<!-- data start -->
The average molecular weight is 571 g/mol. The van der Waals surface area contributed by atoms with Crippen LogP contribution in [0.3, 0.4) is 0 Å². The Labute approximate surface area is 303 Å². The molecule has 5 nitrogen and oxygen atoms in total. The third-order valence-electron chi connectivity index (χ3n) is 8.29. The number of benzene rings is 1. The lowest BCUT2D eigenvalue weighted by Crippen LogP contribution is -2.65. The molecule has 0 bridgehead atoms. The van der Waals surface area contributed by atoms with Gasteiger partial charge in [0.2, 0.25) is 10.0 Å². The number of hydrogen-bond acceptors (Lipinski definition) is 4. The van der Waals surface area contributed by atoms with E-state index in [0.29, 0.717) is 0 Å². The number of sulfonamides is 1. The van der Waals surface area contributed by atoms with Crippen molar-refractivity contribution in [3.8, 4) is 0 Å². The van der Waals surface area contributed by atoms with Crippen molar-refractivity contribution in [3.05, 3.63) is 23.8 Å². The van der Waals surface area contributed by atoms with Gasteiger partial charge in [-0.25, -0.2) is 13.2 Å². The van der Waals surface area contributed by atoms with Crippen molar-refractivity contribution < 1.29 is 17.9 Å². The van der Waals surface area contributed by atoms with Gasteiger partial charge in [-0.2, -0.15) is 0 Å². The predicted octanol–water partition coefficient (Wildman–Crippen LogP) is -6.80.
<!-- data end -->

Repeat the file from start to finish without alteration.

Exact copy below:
The average molecular weight is 571 g/mol. The van der Waals surface area contributed by atoms with Crippen LogP contribution in [0.3, 0.4) is 0 Å². The Labute approximate surface area is 303 Å². The molecule has 5 nitrogen and oxygen atoms in total. The third-order valence-electron chi connectivity index (χ3n) is 8.29. The number of benzene rings is 1. The lowest BCUT2D eigenvalue weighted by Crippen LogP contribution is -2.65. The molecule has 0 bridgehead atoms. The van der Waals surface area contributed by atoms with Gasteiger partial charge in [0.2, 0.25) is 10.0 Å². The number of hydrogen-bond acceptors (Lipinski definition) is 4. The van der Waals surface area contributed by atoms with E-state index in [0.29, 0.717) is 0 Å². The number of sulfonamides is 1. The van der Waals surface area contributed by atoms with Crippen molar-refractivity contribution in [3.8, 4) is 0 Å². The van der Waals surface area contributed by atoms with Crippen molar-refractivity contribution in [3.05, 3.63) is 23.8 Å². The van der Waals surface area contributed by atoms with Gasteiger partial charge in [-0.25, -0.2) is 13.2 Å². The van der Waals surface area contributed by atoms with Crippen molar-refractivity contribution < 1.29 is 17.9 Å². The van der Waals surface area contributed by atoms with Gasteiger partial charge in [-0.2, -0.15) is 0 Å². The predicted octanol–water partition coefficient (Wildman–Crippen LogP) is -6.80.